Bruce Riedel, a leading security and counter-terrorism expert and a former CIA officer who has advised four American presidents, rightly observes that eleven years after 9/11, Al-Qaeda is still a threat. Indeed, "it is fighting back." The group "remains intent on striking inside America and Europe." "Bin Laden's successor, Ayman Al-Zawahiri, is orchestrating a global terror network and communicating with its followers." (The first time I myself read about Osama bin Laden and Al-Zawahiri was in February and April 1996.) "A new Al-Qaeda franchise has emerged in Egypt's Sinai Peninsula where it is trying to provoke a war between Egypt and Israel," says Riedel. "The fastest growing Al-Qaeda operation is in Syria. Zawahiri ordered Al-Qaeda jihadists from around the world to go to Syria last February. They carried out seven attacks in March and at least 66 in June." "Al-Qaeda dispatched Chechen terrorists to Spain this year to attack Gibraltar. The Spanish unraveled the plot in August. Since 2009 Al-Qaeda plans to attack New York, Chicago, and Detroit have all failed due to good counterterrorism work, and good luck."
I can only confirm this. Each week I receive vast amounts of information on Islamic terror networks and Al-Qaeda. It seems that in many countries local judges, the police, law enforcement and intelligences agencies are hardly able cope with the proliferation of terror plots, a number of which are indeed linked to Al-Qaeda. In other countries, local authorities are no longer in control of the situation. Pakistan, Afghanistan, Iraq, Syria, Libya, Yemen, Egypt, Libya, Mali and Indonesia are now facing a serious resurgence of Islamic radicalism and so-called Salafism which provides a fertile ground for Al-Qaeda and related groups. Al-Qaeda is now even in control of northern Mali.
Between 2003 and 2006, Al-Qaeda was responsible for thousands of "successful" suicide attacks in Iraq. Both Al-Qaeda and Iran had a common enemy: The United States and Britain and actually wanted to take over the whole country. As Tony Blair puts it: "Suppose we had not had Al-Qaeda and Iran as players in this drama, would it have been manageable? Without hesitation, the answer was yes." Iran, Al-Qaeda and the Taliban are now intent on stopping Western interference in Afghanistan, once again killing tens of thousands of people. And most of victims are Muslims. These ruthless killers do not hesitate to bomb mosques as well.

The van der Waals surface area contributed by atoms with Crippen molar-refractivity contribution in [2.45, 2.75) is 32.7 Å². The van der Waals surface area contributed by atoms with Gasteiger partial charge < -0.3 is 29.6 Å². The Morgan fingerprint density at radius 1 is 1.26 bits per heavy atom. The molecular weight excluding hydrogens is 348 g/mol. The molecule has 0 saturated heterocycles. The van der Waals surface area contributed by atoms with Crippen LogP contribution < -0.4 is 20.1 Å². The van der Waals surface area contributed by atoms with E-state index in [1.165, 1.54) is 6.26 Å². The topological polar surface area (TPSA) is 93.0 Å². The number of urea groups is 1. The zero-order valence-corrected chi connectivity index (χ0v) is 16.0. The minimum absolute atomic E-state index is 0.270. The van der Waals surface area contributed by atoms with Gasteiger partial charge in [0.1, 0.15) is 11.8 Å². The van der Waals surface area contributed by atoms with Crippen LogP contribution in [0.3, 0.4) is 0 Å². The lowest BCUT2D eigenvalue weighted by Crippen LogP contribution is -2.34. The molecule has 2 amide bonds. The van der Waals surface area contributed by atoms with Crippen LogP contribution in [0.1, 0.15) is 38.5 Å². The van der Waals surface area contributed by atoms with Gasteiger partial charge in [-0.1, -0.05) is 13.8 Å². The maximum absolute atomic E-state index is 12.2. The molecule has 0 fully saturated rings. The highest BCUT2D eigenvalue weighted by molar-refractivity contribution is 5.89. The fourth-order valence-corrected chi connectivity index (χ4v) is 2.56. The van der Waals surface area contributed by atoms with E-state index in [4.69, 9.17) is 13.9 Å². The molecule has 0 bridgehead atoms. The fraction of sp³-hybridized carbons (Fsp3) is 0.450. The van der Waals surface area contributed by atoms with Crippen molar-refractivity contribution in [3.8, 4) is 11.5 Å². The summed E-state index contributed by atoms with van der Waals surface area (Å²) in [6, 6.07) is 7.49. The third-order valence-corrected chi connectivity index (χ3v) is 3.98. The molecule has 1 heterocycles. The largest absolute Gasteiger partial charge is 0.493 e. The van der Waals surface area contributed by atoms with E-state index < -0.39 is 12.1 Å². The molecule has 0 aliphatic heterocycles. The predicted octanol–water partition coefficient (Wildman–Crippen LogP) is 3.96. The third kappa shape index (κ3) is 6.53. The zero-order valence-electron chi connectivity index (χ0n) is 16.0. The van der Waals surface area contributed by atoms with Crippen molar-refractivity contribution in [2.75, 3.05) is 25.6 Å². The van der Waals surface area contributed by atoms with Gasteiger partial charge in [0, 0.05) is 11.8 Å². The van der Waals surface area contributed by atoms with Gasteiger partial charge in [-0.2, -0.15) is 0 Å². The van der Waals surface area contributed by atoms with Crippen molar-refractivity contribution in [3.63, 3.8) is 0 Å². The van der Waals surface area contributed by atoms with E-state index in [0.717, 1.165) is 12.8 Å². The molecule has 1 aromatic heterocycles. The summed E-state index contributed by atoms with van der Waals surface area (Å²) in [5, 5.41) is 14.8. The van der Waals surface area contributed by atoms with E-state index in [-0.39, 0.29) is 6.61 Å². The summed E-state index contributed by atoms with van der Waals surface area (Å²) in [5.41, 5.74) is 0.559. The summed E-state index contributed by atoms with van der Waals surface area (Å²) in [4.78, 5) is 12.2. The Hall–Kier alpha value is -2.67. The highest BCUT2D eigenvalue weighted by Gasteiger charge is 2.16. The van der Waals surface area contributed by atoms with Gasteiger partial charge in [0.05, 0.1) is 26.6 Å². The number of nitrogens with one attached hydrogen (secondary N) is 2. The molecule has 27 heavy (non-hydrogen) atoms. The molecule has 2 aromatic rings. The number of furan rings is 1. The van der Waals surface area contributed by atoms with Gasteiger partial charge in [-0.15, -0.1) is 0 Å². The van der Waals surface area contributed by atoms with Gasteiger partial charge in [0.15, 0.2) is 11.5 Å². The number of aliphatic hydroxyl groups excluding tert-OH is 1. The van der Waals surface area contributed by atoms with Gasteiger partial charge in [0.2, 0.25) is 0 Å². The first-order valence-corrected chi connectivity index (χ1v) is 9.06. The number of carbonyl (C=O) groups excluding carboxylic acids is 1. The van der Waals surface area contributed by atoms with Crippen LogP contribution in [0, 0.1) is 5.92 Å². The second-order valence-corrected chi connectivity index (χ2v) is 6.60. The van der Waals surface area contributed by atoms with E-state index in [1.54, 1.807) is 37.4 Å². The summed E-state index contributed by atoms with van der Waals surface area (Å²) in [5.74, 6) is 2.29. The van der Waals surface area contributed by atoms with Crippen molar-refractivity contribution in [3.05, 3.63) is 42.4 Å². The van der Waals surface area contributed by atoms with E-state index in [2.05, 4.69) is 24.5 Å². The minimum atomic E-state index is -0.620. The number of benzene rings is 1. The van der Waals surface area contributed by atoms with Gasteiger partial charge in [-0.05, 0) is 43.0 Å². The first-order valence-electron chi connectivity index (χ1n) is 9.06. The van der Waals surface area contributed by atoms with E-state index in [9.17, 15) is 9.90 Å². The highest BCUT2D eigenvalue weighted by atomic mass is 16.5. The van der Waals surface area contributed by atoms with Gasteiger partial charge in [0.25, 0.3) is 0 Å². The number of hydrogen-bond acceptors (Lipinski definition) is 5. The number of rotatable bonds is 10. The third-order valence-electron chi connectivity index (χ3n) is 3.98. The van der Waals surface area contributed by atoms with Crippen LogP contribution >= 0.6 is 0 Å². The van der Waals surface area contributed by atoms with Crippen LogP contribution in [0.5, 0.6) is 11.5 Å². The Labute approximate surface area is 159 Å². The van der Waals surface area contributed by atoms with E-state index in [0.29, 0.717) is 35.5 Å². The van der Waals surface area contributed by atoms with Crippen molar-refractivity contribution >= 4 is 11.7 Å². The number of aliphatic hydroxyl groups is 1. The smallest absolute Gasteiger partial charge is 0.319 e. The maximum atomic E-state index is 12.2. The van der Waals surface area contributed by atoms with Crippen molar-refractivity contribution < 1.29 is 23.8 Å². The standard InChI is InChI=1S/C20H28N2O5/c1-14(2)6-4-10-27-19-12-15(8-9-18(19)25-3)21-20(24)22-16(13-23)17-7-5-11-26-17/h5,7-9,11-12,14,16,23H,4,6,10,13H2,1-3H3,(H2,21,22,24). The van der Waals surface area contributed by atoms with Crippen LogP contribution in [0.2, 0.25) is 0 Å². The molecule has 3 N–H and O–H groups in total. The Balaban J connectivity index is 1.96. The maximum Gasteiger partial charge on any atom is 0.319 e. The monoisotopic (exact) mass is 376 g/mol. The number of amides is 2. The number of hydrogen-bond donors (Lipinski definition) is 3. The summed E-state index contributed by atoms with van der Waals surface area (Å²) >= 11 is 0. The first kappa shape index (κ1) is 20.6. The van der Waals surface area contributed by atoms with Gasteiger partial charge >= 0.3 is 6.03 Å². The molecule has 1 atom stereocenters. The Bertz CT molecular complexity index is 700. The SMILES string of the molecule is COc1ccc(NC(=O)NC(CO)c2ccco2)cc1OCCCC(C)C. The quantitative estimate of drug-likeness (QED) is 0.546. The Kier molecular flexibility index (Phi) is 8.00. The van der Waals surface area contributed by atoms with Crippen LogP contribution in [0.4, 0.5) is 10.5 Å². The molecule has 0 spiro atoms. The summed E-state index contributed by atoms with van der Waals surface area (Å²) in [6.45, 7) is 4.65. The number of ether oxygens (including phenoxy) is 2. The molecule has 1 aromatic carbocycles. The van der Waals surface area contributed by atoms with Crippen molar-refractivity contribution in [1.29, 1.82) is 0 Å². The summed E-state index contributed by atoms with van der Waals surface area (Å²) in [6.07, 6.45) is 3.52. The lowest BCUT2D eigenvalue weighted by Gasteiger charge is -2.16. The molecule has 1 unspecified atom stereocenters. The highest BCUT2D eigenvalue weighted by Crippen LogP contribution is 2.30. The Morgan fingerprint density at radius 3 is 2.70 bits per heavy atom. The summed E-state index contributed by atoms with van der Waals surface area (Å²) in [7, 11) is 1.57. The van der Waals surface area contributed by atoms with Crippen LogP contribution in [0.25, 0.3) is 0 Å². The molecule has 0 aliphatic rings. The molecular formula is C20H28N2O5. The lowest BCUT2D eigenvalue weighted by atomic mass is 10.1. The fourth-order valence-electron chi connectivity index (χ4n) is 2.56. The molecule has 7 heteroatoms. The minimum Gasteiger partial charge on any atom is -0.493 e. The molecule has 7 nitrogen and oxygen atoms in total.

Young Muslim immigrants and asylum-seekers in Europe are currently joining the jihad in Al-Qaeda's latest battle ground – Syria. One of them is an Iraqi named Khaled who lives on welfare in the Dutch city of Almere. He joined the Salafist "holy warriors" of "Jubhat (Front) Al-Nusra," a group closely affiliated with Al-Qaeda and excelling in suicide bombings and torture. Khaled was arrested last year by the Dutch police after the Security and Intelligence Service AIVD concluded from tapped phone and internet conversations that he planned to join Al-Qaeda and participate in the jihad in the Middle East. He was released after two weeks due to lack of evidence. One year later, however, he traveled to Syria and joined the jihadists in Aleppo. A picture was taken of him as he was reading the Quran with a kalashnikov on his lap and near a dead body. The AIVD warns that more young Dutch Muslims want to join the jihad in Syria and in other countries.
Dutch Immigration Minister Gerd Leers quickly withdrew Khaled's residence permit, and quite rightly so.
France: Al-Qaeda is targeting the Jews
In France a Muslim convert named Jeremy Louis Sidney was involved in an attack on a Jewish grocery store in the Paris suburb of Sarcelles in September. Sidney, a former drug dealer with an Antillian (Caribbean) background who converted to Islam while he was in prison, was the leader of a terrorist cell that was planning new and spectacular attacks. When the police wanted to arrest him in Strasbourg on Saturday October 6, he opened fire on the police and was shot dead by them. They found a "martyr's testament" – the kind of document Muslim terrorists have made when they want "to die as a martyr." Stevens was even carrying this document in his pocket. That same day the French police arrested other terror suspects and found Al-Qaeda publications, 25,000 Euros cash money as well as a list of Jewish/Israeli targets in Paris and its vicinity. French prosecutor Francois Molins was quoted by "France24 International News." He described it as the biggest terror threat the country has faced since the deadly bombings carried out by Algerian terrorists in the 1990s. "The group had been plotting to mount attacks in France and to join up with other ‘jihadists' in Syria and elsewhere," Molins said. The profile of the suspects in custody was "much more dangerous than we initially assumed," he added.